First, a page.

|Courtesy of www.dalipaintings.com|
Profanation of the Host belongs to a series of paintings executed in 1929-30 in which Dali explores the theme of onanism, guilt, and paternal retribution. The self-portrait head of The Great Masturbator, which first appeared in an eponymous work of 1929, is repeated a few times in the painting in the form of organic extremities that appear to burst forth from the extravagant object/monument in the center of the composition. Grasshoppers, which Dali associated with abjection and horror, are strategically appended to the central structure and to the faces of three of the masturbators. The fourth masturbator, distinguished by flowing locks of blond hair and a copious beard that repeats the organic rhythm of the swirling forms below, ironically bows its head before the image of a luminous host rising from a chalice. Blood-stained semen drips from the mouth of the masturbator into the chalice. To the left of the central monument are several nude figures of both sexes and a semiclothed woman with flowing blond hair and a long robe. Beneath her, an entangled mass of five virtually indistinguishable male and female bodies dissolves into the shadows. Crowning the scene is a lion's head that bears a certain resemblance to the grotesque, bearded figure at the far left of the group.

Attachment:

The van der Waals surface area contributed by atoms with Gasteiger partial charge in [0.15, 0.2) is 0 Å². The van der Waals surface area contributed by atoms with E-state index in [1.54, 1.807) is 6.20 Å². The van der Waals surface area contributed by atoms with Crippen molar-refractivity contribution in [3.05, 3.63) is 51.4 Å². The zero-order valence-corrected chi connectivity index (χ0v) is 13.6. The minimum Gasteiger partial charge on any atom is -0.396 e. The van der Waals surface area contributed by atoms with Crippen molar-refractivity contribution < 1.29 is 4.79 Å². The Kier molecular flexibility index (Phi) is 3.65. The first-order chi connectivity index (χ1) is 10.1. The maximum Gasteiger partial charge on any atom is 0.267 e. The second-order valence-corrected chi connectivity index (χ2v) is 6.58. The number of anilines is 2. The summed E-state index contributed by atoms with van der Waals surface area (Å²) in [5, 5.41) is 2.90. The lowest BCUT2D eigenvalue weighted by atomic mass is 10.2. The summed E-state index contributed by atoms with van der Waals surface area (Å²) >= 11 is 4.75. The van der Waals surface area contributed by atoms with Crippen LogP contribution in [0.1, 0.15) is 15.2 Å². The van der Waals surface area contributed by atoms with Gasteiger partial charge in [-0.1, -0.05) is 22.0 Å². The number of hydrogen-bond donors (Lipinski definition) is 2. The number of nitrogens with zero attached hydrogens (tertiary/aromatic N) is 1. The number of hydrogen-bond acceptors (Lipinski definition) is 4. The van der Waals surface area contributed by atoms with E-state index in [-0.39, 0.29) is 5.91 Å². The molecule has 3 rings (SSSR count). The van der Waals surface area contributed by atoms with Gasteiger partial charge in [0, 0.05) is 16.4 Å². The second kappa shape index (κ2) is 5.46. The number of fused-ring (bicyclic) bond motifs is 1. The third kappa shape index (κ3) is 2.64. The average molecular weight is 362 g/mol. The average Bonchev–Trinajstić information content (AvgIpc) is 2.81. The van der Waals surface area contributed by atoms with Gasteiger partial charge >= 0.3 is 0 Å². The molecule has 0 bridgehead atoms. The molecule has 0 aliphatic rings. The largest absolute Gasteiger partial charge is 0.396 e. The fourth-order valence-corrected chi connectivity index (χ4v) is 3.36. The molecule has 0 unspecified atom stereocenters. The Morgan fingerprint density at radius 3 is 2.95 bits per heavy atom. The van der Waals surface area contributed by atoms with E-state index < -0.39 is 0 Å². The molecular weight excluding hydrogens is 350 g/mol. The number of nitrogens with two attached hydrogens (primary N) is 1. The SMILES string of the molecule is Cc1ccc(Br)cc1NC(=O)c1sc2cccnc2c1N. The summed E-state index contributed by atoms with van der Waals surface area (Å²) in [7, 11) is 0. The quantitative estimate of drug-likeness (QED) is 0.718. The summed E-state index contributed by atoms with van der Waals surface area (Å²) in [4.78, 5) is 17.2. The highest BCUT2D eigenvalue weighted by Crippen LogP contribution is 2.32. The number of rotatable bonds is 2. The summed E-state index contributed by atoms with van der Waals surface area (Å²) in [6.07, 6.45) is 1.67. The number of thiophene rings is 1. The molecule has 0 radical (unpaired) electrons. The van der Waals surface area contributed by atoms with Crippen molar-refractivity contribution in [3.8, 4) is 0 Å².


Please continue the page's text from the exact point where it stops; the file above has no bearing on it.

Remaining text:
Critics has long associated the organic profusion of form in Profanation of the Host and related works The Font with Dali's interest in art nouveau - what he called modern style - architecture. At a time when the rationalist aesthetic of Walter Gropius, Mies van der Rohe, and Le Corbusier had achieved international recognition, Dali characteristically looked elsewhere, turning his attention to the considerably undervalued work of Hector Guimard and Antoni Gaudi.